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"Sanctioned" Iranian oil to plunge to all-time low of $50/barrel
Iranian oil expected to plunge to all-time low of $50/barrel at the onset of new sanctions
In an interview with Voice of America (VOA), Mehrdad Emadi, European Union economic adviser, explains in a realistic and precise analysis of the new round of sanctions, the enormity of their impact on Iranian economy that was already suffering the adverse effects of Sepaah’s (IRGC) imposing presence in the oil industry.
In response to the question regarding the sanctions’ impact on European Union oil imports, particularly Greece, Emadi says: “Short of Greece, all the other EU nations are well-planned and prepared, even Spain with its closed economy. Greece is an exception, due to its highly brittle economy. But the rest of Europe is looking at immaterial numbers – around 1/5th of Iranian oil exports."
"However, in the past eighteen months, EU has been Iran’s largest source of revenues, as 35-40% of Iranian oil income was provided by EU and paid for with solid, international currency. If such purchases had abruptly stopped, price of oil would have sky rocketed across the globe. But the sanctions administrators’ plan was to gradually reduce Iran’s currency revenues. The oil sales issue came next." He adds.
Iran’s currency revenues from oil exports dropped by 40%; the 6-months time given by the U.S. allowed Iran to stay in the market, while other countries were given a chance to increase their production and thus four countries – three of which OPEC members – helped reduce oil prices in the global market, as Iran’s share of oil production and sales declined. An outcome that Iranian regime was not counting on! The drop in oil prices would naturally underscore the role of the sanctions.
Even if Iran was to sell its oil at $75/barrel to its existing oil customers which consist of developing nations that are demanding substantial discounts -- discounts against international oil trade laws -- after the discounts and insurance costs, Iran’s net income will drop down to $50 per barrel.
In his latest trip to China, Ahmadinejad had promised an increase in Iranian oil exports to that country. However, it appears that China’s goal was not only to circumnavigate the U.S. sanctions, but also to impose the entire cost of oil trade on Iran by having the oil delivered to Chinese ports, insured and prepaid by Iran!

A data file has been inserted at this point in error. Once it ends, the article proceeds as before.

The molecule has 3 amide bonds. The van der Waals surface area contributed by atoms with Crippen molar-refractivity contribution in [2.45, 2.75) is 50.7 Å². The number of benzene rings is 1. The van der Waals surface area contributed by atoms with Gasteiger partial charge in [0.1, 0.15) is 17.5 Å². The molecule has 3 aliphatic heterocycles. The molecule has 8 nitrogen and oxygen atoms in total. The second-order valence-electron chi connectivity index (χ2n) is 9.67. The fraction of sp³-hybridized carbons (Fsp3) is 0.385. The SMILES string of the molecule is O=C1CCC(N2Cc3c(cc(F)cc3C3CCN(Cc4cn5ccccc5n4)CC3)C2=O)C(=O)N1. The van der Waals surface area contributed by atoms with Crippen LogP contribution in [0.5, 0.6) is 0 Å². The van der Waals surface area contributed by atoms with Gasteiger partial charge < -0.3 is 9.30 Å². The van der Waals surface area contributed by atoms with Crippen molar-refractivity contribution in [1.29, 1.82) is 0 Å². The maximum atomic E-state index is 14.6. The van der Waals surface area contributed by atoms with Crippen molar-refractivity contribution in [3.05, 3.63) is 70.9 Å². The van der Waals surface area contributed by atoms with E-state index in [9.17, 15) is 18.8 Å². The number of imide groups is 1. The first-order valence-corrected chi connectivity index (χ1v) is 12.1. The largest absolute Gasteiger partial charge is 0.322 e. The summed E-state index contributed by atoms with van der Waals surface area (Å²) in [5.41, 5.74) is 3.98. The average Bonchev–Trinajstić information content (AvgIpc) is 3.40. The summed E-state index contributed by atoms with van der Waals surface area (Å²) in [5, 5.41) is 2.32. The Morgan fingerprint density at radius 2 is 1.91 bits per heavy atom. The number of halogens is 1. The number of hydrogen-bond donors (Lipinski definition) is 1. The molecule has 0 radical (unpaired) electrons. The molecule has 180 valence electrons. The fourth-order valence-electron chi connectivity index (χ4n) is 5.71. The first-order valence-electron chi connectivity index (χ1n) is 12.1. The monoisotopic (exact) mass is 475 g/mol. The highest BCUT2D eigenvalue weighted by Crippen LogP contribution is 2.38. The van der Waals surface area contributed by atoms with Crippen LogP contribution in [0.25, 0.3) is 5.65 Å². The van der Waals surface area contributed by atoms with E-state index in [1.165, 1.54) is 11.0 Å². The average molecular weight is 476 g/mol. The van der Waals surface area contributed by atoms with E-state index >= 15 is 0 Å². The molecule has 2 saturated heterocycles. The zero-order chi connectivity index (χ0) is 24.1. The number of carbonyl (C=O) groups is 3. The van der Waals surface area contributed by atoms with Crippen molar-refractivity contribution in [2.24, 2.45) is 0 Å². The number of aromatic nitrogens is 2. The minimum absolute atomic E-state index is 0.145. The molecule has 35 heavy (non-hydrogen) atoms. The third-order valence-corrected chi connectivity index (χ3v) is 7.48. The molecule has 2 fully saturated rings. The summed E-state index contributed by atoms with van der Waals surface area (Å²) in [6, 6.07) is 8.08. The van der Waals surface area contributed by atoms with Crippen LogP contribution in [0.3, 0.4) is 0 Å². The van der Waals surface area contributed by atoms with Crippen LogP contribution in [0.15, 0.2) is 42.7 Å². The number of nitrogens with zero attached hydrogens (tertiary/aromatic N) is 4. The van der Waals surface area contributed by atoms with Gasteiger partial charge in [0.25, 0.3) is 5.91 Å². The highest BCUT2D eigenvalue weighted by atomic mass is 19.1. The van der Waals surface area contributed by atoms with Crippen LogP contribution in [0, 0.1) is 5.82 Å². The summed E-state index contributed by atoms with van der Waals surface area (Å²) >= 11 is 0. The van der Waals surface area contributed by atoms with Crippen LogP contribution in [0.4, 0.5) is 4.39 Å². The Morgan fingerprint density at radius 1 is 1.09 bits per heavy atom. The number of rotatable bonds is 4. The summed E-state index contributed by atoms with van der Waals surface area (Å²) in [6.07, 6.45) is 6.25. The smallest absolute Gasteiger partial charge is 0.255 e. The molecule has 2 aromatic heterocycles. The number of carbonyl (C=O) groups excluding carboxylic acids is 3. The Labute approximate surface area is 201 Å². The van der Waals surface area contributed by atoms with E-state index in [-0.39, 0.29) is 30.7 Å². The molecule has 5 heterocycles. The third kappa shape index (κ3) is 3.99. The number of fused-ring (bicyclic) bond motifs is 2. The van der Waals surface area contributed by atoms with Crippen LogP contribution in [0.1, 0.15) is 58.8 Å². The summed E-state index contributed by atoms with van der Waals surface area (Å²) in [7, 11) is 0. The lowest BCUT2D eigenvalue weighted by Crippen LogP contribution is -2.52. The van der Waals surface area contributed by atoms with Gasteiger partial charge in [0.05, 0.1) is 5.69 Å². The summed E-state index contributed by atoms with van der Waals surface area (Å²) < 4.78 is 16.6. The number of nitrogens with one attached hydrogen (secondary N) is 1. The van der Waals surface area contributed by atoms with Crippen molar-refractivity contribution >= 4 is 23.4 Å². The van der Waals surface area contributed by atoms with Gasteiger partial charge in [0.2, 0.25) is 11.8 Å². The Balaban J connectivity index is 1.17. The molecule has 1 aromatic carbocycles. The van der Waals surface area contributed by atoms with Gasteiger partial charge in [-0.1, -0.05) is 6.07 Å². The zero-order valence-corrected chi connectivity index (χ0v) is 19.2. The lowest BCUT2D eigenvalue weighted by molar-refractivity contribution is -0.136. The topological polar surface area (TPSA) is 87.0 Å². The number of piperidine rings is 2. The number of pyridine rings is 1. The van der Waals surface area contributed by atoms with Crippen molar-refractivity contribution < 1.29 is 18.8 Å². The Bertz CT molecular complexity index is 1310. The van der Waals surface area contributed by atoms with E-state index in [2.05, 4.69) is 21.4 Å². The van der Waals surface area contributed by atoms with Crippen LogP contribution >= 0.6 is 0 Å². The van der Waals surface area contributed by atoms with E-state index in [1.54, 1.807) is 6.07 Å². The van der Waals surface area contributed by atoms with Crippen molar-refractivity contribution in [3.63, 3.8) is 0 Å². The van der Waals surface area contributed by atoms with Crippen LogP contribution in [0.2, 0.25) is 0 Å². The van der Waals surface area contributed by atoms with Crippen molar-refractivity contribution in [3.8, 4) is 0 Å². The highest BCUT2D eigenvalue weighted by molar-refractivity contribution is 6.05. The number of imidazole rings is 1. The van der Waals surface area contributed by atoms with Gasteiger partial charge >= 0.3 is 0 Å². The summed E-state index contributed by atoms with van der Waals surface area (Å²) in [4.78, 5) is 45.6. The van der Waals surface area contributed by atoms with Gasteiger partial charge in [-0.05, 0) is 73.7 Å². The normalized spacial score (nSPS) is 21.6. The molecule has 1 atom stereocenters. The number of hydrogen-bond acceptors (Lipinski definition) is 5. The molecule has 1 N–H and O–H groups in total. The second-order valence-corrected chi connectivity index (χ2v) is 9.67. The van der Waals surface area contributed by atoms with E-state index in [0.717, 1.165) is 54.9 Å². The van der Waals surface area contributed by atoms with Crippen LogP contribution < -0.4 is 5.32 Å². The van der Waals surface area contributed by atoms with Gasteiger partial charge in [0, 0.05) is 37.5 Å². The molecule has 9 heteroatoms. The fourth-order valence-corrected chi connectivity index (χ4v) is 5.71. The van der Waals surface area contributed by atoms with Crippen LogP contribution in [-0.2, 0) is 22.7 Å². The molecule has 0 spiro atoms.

Is Iran capable of insuring the oil tankers?
Emadi: The ships are registered and bear no legal issues, however their capacity runs just under 11 million barrels rendering their trans-Asian excursions extremely costly, as they would be semi empty for long periods of time. On the other hand, Iranian tankers have limited capacity, and problems with getting insurance coverage. European insurance companies are not the sole carriers of premium contracts and often share them with others. And if Iran is expected to carry the coverage by itself, Mehr Insurance is not globally recognized and any insurance provided by Iran will be devoid of international certification. And even a minor accident would cost Iran hundreds of millions of dollars.
How feasible is the idea of complete replacement of Iranian oil in international markets?
Emadi: I tend to agree with those who oppose the notion. Perhaps as a short-term possibility, but not in the long run, because Iranian crude oil has a rare quality of ½ sulfur, ½ heavy. However, since the 6-month deferment time has run out, all those countries historically loyal to Iranian oil, have made amends in their oil refining systems in order to substitute Iranian oil with alternative types provided by Iran’s replacements. Once this happens, these countries will never return to Iran as an oil customer. Russian oil for instance is extremely similar to Iranian exportable oil in terms of quality.
Iran has had three long years to plan for dealing with the sanctions, yet it only continued to pontificate instead and did absolutely nothing to manage the situation internally. As a result, it now has no choice but to sell an $80 barrel of oil for $50. Another reason for the sharp drop in the country’s oil exports is the lack of access to modern technology and adequate expertise necessary to rebuild its old refineries, particularly since all foreign organizations were driven out and oil projects taken over by the Sepaah.
Let us not forget that over 3000 oil engineers with over 10 years of work experience each, have left the country, and the void created in their absence combined with lack of foreign investment have severely limited Iran’s oil extraction capabilities! Aside from the sanctions, outdated technology is the second primary reason for the decay and decline in Iranian oil industry – ever since Sepaah’s take over.